Shell donates $240k to Lambton College

Money will support programs encouraging women and Aboriginal students to seek career opportunities

Shell Canada announced a donation of $240,000 to Lambton College on Thursday. Pictured, from left, are Andy Brandt, chair of the Lambton College Foundation; Judith Morris, CEO of the College; Sandy Marshall, chair of the Lambton College board; and Karen Miller, general manager of Shell Canada's Sarnia Manufacturing Centre.

Shell Canada has donated $240,000 to Lambton College as part of a five-year program it hopes will reach out to future graduates it and other petrochemical companies can draw from for its operations.

The donation comes in two chunks—including $40,000 for workshops targeting high school students, with special note to broadening career perspectives for students and women in non-traditional roles.

The bulk of the donation—$200,000—will fund a diversified training project intended to support the learning needs of the Aboriginal community, said Karen Miller, general manager of Shell Canada’s Sarnia Manufacturing Centre.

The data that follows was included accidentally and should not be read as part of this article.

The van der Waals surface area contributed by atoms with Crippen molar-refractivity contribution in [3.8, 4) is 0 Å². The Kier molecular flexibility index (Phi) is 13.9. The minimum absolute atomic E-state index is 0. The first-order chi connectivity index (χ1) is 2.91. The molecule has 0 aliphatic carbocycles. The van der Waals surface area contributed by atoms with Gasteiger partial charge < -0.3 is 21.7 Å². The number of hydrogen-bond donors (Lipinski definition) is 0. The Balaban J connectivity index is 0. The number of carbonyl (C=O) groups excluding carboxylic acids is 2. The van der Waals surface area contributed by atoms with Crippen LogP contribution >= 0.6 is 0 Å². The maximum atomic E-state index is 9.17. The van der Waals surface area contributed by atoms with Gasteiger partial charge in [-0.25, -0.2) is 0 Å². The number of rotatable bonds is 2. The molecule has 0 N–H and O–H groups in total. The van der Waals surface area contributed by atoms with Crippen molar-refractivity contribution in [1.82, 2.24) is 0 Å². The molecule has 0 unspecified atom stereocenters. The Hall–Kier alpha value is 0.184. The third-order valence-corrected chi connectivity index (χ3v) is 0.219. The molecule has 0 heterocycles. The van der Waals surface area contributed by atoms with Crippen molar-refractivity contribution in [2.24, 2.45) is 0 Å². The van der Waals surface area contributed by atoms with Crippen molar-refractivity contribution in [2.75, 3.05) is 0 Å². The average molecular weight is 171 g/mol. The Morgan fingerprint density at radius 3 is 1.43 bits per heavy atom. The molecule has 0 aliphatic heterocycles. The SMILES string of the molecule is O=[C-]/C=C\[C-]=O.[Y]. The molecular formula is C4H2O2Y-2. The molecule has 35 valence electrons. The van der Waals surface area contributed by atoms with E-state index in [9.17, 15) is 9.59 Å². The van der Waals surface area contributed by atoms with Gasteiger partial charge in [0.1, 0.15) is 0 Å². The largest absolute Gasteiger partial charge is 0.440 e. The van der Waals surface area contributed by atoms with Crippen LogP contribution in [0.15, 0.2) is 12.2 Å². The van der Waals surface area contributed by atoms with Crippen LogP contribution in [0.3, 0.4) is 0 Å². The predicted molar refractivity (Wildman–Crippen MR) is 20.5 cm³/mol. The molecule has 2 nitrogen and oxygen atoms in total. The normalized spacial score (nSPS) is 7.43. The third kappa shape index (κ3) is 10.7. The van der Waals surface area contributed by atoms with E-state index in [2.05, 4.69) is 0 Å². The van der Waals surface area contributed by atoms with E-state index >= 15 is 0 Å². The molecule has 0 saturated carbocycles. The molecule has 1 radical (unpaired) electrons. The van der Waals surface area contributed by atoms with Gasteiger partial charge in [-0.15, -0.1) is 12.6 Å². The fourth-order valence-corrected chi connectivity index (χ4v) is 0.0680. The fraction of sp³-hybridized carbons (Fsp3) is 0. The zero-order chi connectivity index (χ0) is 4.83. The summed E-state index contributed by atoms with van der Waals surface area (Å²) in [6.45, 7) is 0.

The workshops will take place in high schools throughout Sarnia-Lambton, enabling grade 9 and 10 students to experience a variety of interactive educational tools and expose them to career pathways they may not have otherwise considered. The end goal is to aid in increasing future enrolment in trades and technology programs while assisting students with career planning and educational pathway decisions.

Shell’s contribution will also fund a mobile technology trailer equipped with interactive tools and learning features. That trailer will go to local high schools and First Nations communities.

Some aspects of the program include hosting “Trades and Technology” days to engage elementary age children in various communities, and a one-week summer camp to be held at Lambton College for students aged 15 to 17.

Shell will also seek to leverage its sponsorship of “Indspire” (formerly the National Aboriginal Achievement Foundation) and use one of its Industry in the Classroom modules in the Lambton College initiative.

The money will also pay for delivery of a post-secondary preparation course in each Aboriginal community and the purchase of iPads to support training.

Workshops, guest speakers, career preparation, skills training and educational pathways are also part of the Shell contribution.

Lambton College also has plans to host a Women in Trades event that will be open to all women in Sarnia-Lambton. Its goal will be to increase awareness and provide an opportunity to pursue careers and education in non-traditional roles.

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